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Posted By on 11/21/2017 in Category 1

Road to supply chain automation: Slow and challenging

Road to supply chain automation: Slow and challenging

Road to supply chain automation: Slow and challenging

There’s little doubt that the supply chain increasingly will be automated. But whether you’re a Luddite or futurist, it can be easy to ignore the long, winding road that lies ahead before driverless vehicles and predictive alerts to shippers on potential disruptions are the standard.

How long it takes before this future becomes reality is impossible to gauge. The acceleration of technology over the last five years signals to some that we haven’t seen anything yet, and they may right. A closer look at the various challenges in adoption and the slower-than-expected pace of other predicted sea changes, however, should give the optimistic and pessimistic a grounding in reality.

The promise of automated trucks, perhaps, is grabbing the most headlines and industry attention; rightly so, considering the potential for efficiencies and scarcity of skilled, long-haul drivers. Rarely mentioned, however, are the onerous regulatory challenges ahead, including counter-lobbying from the Teamsters union, Class I rail operators, and, potentially, safety advocates. One high-profile accident could stall or scrap regulation, much like the trucking industry’s efforts to tweak hours of service collapsed after comedian Tracy Morgan was severely injured when a Wal-Mart truck hit his limousine.

With all this in mind, it’s more likely that autonomous trucks will still feature a human participant in case things go amok, akin to how airline pilots are in the cockpit even though much of the navigation is computer controlled.

There are also limits to automation within distribution centers, particularly those handling e-commerce. Because of the daily and seasonal peaks, it’s often more cost-effective to have standard volume flows automated and then scale up human staffing during the surges, David Egan, head of industrial and logistics research in the Americas for CBRE, said at this month’s JOC Inland Distribution Conference in Atlanta.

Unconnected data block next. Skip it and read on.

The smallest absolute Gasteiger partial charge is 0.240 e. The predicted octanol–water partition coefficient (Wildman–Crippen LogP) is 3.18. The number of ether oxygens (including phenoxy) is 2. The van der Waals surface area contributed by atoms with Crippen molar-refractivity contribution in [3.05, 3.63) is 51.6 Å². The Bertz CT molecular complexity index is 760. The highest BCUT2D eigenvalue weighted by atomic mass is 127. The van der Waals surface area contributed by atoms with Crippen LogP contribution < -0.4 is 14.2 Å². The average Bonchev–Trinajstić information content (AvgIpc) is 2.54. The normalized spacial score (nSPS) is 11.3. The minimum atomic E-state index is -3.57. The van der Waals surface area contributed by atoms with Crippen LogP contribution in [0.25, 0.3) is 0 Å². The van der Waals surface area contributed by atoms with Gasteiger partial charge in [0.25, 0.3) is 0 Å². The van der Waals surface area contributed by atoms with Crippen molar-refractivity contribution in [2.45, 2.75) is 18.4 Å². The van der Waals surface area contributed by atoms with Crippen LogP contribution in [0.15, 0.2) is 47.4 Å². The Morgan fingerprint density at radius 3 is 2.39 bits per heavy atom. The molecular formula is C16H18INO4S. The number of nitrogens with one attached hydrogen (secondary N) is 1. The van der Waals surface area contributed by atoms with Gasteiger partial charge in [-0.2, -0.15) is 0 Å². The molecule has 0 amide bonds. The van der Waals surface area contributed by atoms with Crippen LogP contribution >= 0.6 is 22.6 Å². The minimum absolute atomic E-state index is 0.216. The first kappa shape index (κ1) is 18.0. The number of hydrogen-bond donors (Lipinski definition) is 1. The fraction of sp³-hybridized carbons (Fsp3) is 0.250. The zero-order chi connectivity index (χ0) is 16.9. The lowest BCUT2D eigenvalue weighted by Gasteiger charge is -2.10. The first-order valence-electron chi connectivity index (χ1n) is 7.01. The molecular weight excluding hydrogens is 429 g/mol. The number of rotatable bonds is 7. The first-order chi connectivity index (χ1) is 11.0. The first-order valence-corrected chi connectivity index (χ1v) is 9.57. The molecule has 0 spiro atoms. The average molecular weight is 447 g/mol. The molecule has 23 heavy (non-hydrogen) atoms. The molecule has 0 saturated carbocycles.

“There are circumstances in which automation is not a good fit for the situation, often because it is cost-prohibitive, he told JOC.com. But there are also tens of thousands of justified DC-automation implementations.”

In the ocean shipping space, automation has helped propel the emergence of so-called digital forwarders. But there are limits to how much can be automated, and those become clear when something goes wrong, said Dan Gardner, president of consulting firm Trade Facilitators. “Clearly, there isn’t a logistics professional on the planet that is going to rely solely on what a website is telling them about a rolled container or a rejected (Automated Export System) submission, he said in a recent commentary. “When things go awry, shippers want to talk to another human, and the person on the other end of the line better know what they’re talking about.”

In fact, automation is transforming the back end more than in terms of actual freight movement. automating mundane processes such as motor carrier selection, route optimization, invoice payment, and more. Even there, there is resistance, “We’re not the fastest-moving industry,” Mitch Weseley, CEO of transportation software provider 3Gtms, said in October at a Chicago conference. “Something that works is hard to displace. If something works, you need a big business reason to change to something new.”

And it has to make financial sense. About 15 years ago, retailers were marveling at the potential radio-frequency identification held in increasing visibility to better manage inventory. The high cost of the RFID tags prevented widespread adoption, and the technology hadn’t proved itself either, Egan said. Now, RFID is used in specific areas on the supply chain, a far cry from the global adoption predicted. The technology, Egan said, hasn’t been “the silver bullet to solve visibility in dark areas of the supply chain that the initial hype led us to believe.”

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